Unit

UNIT 11.16 Functional Assays of Oxidative Stress Using Genetically Engineered Escherichia coli Strains

  1. Guadalupe Herrera1,
  2. Alicia Martínez1,
  3. José-Enrique O'Cornor1,
  4. Manuel Blanco2

Published Online: 1 MAY 2003

DOI: 10.1002/0471142956.cy1116s24

Current Protocols in Cytometry

Current Protocols in Cytometry

How to Cite

Herrera, G., Martínez, A., O'Cornor, J.-E. and Blanco, M. 2003. Functional Assays of Oxidative Stress Using Genetically Engineered Escherichia coli Strains. Current Protocols in Cytometry. 24:11.16:11.16.1–11.16.9.

Author Information

  1. 1

    Universidad de Valencia, Valencia, Spain

  2. 2

    Instituto de Investigaciones Citológicas Fundación Valenciana de Investigaciones Biomédicas, Valencia, Spain

Publication History

  1. Published Online: 1 MAY 2003
  2. Published Print: APR 2003

Abstract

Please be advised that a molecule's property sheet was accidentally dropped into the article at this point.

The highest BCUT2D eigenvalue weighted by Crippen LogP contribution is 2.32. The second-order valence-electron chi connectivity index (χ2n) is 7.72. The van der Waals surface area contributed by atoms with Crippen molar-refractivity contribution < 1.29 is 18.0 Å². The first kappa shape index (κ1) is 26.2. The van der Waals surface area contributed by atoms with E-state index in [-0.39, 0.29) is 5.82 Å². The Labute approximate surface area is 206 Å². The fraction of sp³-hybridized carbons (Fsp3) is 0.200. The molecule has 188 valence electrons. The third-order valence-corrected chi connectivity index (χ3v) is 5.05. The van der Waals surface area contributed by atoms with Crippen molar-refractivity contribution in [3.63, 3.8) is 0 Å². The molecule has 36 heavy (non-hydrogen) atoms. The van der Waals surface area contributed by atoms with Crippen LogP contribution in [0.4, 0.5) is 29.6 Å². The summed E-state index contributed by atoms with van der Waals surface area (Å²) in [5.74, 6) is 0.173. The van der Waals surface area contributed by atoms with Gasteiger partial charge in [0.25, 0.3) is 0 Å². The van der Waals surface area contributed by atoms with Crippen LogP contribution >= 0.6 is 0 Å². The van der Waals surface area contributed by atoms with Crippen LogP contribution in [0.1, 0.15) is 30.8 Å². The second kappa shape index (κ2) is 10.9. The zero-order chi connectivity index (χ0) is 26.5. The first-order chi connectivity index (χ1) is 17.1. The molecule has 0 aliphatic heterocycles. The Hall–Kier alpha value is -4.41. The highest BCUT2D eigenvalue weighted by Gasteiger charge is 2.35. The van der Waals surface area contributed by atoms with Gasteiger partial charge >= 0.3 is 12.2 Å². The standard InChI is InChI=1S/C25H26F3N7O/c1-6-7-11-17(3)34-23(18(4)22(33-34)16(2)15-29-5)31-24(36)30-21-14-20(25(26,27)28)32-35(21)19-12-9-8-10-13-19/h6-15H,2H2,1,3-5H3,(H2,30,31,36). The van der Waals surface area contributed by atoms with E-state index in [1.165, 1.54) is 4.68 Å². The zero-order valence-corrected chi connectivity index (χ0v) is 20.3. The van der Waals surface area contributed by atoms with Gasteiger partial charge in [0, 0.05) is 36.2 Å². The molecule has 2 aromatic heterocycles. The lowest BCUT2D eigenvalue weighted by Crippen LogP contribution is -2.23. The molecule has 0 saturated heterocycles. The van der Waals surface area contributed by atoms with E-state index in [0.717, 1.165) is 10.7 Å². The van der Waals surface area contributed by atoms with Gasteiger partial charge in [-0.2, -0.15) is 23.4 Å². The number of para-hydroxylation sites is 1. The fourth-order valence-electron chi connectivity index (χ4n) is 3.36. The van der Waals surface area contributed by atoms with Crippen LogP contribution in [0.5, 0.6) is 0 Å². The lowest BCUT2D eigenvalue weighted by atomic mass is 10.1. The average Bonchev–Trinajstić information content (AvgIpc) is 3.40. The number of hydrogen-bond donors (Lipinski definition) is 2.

Oxidative stress may be induced in bacteria by exogenous biocidal agents and is involved in endogenous metabolism. The oxyR operon is a main sensor of oxidative stress and oxyR-deficient bacteria show enhanced sensitivity to oxidative stress and increased accumulation of intracellular reactive oxygen species (ROS). Flow cytometric functional assays in bacteria are limited by the impaired penetration of vital dyes trough the cell wall. Escherichia coli B WP2 strains possess an altered cell-wall lipopolysaccharide that leads to increased membrane permeability. Flow cytometric analysis of WP2 strains is a convenient alternative for cytometric assays of bacterial function. This unit presents protocols for flow cytometric studies of intracellular oxidative stress in two E. coli B WP2 strains, wild-type or deficient in the oxyR function, using ROS-sensitive fluorogenic substrates. Support Protocols describe preparation of phage C21 stock for bacterial verification, verification of the WP2 phenotype, and verification of the deficiency in oxyR function.